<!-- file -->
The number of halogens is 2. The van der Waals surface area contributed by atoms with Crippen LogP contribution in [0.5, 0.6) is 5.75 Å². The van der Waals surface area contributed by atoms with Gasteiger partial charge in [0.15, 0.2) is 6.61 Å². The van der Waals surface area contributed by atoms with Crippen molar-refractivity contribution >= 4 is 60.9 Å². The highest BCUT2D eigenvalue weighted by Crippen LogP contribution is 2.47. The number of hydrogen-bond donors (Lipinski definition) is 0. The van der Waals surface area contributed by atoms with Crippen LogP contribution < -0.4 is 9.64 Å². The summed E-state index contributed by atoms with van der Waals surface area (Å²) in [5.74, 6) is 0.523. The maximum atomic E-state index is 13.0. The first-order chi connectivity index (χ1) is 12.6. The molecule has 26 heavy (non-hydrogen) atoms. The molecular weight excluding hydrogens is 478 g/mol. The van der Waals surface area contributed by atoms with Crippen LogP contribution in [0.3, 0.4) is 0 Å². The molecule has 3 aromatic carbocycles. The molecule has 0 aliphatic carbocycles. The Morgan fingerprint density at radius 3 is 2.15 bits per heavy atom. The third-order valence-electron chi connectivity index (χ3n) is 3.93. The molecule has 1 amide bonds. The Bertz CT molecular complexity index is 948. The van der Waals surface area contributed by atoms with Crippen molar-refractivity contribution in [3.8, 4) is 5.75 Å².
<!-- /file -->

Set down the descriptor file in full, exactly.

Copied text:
The number of halogens is 2. The van der Waals surface area contributed by atoms with Crippen LogP contribution in [0.5, 0.6) is 5.75 Å². The van der Waals surface area contributed by atoms with Gasteiger partial charge in [0.15, 0.2) is 6.61 Å². The van der Waals surface area contributed by atoms with Crippen molar-refractivity contribution >= 4 is 60.9 Å². The highest BCUT2D eigenvalue weighted by Crippen LogP contribution is 2.47. The number of hydrogen-bond donors (Lipinski definition) is 0. The van der Waals surface area contributed by atoms with Crippen LogP contribution < -0.4 is 9.64 Å². The summed E-state index contributed by atoms with van der Waals surface area (Å²) in [5.74, 6) is 0.523. The maximum atomic E-state index is 13.0. The first-order chi connectivity index (χ1) is 12.6. The molecule has 26 heavy (non-hydrogen) atoms. The molecular weight excluding hydrogens is 478 g/mol. The van der Waals surface area contributed by atoms with Crippen LogP contribution in [0.3, 0.4) is 0 Å². The molecule has 3 aromatic carbocycles. The molecule has 0 aliphatic carbocycles. The Morgan fingerprint density at radius 3 is 2.15 bits per heavy atom. The third-order valence-electron chi connectivity index (χ3n) is 3.93. The molecule has 1 amide bonds. The Bertz CT molecular complexity index is 948. The van der Waals surface area contributed by atoms with Crippen molar-refractivity contribution in [3.8, 4) is 5.75 Å².